I too have a story to get out, but mine is about theoretical biology, and once I began writing this book, I could not rest until it was down on paper. Unlike a novel, however, you'll not likely read this book in a weekend or before bed. But I hope that you will read it. Indeed, it took me two years of once a week meetings plus one quarter of twice a week meetings with classes to tell the story (in Chapter 1, I offer some guidelines on how to use the book), so I expect that this volume will be a long-term companion rather than a quick read. And I hope that you will make it so. Like my other books (Mangel 1985, Mangel and Clark 1988, Hilborn and Mangel 1997, Clark and Mangel 2000), my goal is to bring people - keen undergraduates, graduate students, post-docs, and perhaps even a faculty colleague or two - to a skill level in theoretical biology where they will be able to read the primary literature and conduct their own research. I do this by developing tools and showing how they can be used. Suzanne Alonzo, a student of Bob Warner's, post-doc with me and now on the faculty at Yale University, once told me that she carried Mangel and Clark (1988) everywhere she went for the first two years of graduate school. In large part, I write this book for the future Suzannes.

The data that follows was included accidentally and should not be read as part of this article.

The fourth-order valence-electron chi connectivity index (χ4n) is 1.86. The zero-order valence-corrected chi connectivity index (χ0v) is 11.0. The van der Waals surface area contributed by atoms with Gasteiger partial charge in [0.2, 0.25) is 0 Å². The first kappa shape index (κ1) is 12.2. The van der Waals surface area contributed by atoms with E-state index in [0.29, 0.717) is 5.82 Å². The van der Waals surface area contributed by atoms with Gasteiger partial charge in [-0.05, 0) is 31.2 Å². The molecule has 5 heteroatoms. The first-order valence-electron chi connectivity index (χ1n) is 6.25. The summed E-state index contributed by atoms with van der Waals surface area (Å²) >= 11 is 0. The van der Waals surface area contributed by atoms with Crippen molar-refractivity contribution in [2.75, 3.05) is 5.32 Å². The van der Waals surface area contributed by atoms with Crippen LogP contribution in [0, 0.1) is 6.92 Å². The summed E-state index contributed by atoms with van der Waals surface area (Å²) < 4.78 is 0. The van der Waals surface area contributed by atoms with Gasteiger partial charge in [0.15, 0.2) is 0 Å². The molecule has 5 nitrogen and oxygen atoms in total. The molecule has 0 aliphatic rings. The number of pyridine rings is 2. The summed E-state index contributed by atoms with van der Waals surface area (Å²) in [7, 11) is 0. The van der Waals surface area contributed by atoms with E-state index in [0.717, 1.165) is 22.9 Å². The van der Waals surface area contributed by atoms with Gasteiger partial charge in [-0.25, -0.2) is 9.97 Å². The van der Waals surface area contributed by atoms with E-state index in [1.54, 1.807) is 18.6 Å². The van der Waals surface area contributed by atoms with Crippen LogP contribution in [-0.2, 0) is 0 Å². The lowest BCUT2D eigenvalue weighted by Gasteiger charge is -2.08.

Before writing this story, I told most of it as a six quarter graduate seminar on quantitative methods in ecology and evolutionary biology. These students, much like the reader for whom I write, were keen to learn quantitative methods and wanted to get to the heart of the matter -applying such methods to interesting questions in ecology and evolutionary biology - as quickly as possible. I promised the students that if they stuck with it, they would be able to read and understand almost anything in the literature of theoretical biology. And a number of them did stick through it: Katriona Dlugosch, Will Satterthwaite, Angie Shelton, Chris Wilcox, and Nick Wolf (who, although not a student earned a special certificate of quantitude). Other students were able to attend only part of the series: Nick Bader, Joan Brunkard, Ammon Corl, Eric Danner, EJ Dick, Bret Eldred, Samantha Forde, Cindy Hartway, Cynthia Hays, Becky Hufft, Teresa Ish, Rachel Johnson, Matt Kauffman, Suzanne Langridge, Doug Plante, Jacob Pollock, and Amy Ritter. Faculty and NMFS/SCL colleagues Brent Haddad, Karen Holl, Alec MacCall, Ingrid Parker, and Steve Ralston attended part of the series too (Brent made five of the six terms!). To everyone, I am very thankful for quizzical looks and good questions that helped me to clarify the exposition of generally difficult material.

Over the years, theoretical biology has taken various hits (see, for example, Lander (2004)), but writing at the turn of the millennium,